SENATE DEMOCRATS TO PRESIDENT BUSH: ACTIONS SPEAK LOUDER THAN WORDS
After the President's visit to the Riderwood Village retirement community in Silver Spring, Maryland, U.S. Senate Democrats today challenged the Bush Administration to do more than just acknowledge that some problems exist with the Medicare drug law, adding that actions speak louder than words.
Democratic Leader Harry Reid (D-NV) and Assistant Democratic Leader Dick Durbin (D-IL) said that seniors are disappointed and frustrated by the Medicare drug law, or Medicare Part D. They noted that the benefit shortchanges beneficiaries because it prohibits Medicare from negotiating directly for lower drug prices, while rewarding HMOs with billions in taxpayer subsidies.
"Seniors are justifiably upset because the Bush Administration's Part D is a disaster," Senator Durbin said. "Medicare beneficiaries are stuck with a confusing, costly plan that is a giveaway to the special interests; drug companies are reaping the profits while seniors are paying the price. Seniors deserve a simple, affordable and guaranteed Medicare drug benefit, and Democrats are offering a prescription to fix the Part D fiasco. It is time for the President to start listening to America's seniors, not to Washington drug company lobbyists."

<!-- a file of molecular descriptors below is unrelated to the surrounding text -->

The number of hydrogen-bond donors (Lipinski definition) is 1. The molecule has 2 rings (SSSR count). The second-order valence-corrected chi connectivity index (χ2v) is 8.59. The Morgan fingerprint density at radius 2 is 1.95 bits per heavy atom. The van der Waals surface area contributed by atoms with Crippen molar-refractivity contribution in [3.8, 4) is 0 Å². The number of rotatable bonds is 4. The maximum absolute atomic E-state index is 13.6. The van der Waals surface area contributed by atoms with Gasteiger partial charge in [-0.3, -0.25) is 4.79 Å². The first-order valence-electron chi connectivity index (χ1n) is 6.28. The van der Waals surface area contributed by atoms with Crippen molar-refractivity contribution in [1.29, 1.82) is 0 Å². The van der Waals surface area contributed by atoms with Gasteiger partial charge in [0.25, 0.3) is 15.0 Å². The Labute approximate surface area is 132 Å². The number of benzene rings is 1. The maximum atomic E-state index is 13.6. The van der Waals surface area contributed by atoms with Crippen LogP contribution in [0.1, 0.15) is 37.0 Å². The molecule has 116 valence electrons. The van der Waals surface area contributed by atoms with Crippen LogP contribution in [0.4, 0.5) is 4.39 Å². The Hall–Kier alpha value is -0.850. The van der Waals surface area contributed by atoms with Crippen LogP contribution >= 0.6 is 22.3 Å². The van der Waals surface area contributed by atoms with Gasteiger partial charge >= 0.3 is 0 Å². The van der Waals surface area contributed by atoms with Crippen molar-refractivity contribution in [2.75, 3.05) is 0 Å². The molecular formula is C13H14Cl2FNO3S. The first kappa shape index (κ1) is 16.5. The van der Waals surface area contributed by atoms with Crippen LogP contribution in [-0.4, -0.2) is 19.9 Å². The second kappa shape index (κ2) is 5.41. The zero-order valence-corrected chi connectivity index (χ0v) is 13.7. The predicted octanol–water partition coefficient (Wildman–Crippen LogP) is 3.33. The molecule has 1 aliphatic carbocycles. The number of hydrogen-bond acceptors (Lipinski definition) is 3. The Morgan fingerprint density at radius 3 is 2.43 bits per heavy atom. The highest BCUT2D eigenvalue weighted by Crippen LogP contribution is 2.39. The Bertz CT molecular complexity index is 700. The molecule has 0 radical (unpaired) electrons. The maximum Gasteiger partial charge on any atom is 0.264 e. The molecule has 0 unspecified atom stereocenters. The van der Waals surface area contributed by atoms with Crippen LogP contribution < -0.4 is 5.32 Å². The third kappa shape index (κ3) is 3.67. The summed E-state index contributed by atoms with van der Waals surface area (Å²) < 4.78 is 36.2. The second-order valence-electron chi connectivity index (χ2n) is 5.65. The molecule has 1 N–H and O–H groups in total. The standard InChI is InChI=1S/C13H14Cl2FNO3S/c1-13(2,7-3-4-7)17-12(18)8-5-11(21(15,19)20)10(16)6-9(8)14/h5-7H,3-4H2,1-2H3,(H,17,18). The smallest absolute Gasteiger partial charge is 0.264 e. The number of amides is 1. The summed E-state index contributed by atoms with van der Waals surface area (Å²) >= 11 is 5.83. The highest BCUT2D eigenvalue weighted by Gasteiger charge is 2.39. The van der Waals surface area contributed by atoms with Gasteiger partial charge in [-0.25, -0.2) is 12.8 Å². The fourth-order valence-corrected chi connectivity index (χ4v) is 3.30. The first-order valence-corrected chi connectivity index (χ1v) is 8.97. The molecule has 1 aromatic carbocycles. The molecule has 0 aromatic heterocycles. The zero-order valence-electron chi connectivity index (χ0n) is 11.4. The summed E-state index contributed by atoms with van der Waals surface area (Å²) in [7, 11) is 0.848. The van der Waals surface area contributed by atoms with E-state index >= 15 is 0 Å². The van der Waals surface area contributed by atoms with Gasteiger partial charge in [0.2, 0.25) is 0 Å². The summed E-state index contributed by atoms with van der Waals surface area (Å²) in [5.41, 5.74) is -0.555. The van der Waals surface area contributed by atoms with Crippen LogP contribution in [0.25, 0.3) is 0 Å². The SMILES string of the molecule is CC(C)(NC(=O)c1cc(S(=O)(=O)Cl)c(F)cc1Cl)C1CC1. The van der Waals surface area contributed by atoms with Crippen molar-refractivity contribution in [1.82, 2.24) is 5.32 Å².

Democratic Leader Reid said, "I'm pleased that the President is finally admitting there's a problem, but to ensure that this plan really is a benefit, he needs to support our efforts to make it work so that seniors and people with disabilities enroll and have the coverage they were promised."
"With every day that passes, seniors are growing more confused and frustrated," Senator Nelson said. "The government must acknowledge the Medicare program's current problems by extending the deadline, closing gaps in coverage and allowing Medicare to negotiate the lowest possible prices."
The Bush Administration continues to oppose Democratic initiatives to repeal the provision in the law that prohibits Medicare from negotiating for lower drug prices; to extend the May 15 enrollment deadline so seniors and people with disabilities have the time they need to navigate the confusing enrollment process; and to allow Medicare beneficiaries to switch plans any time during the first chaotic year and in subsequent years if their drug prices increase by 10 percent.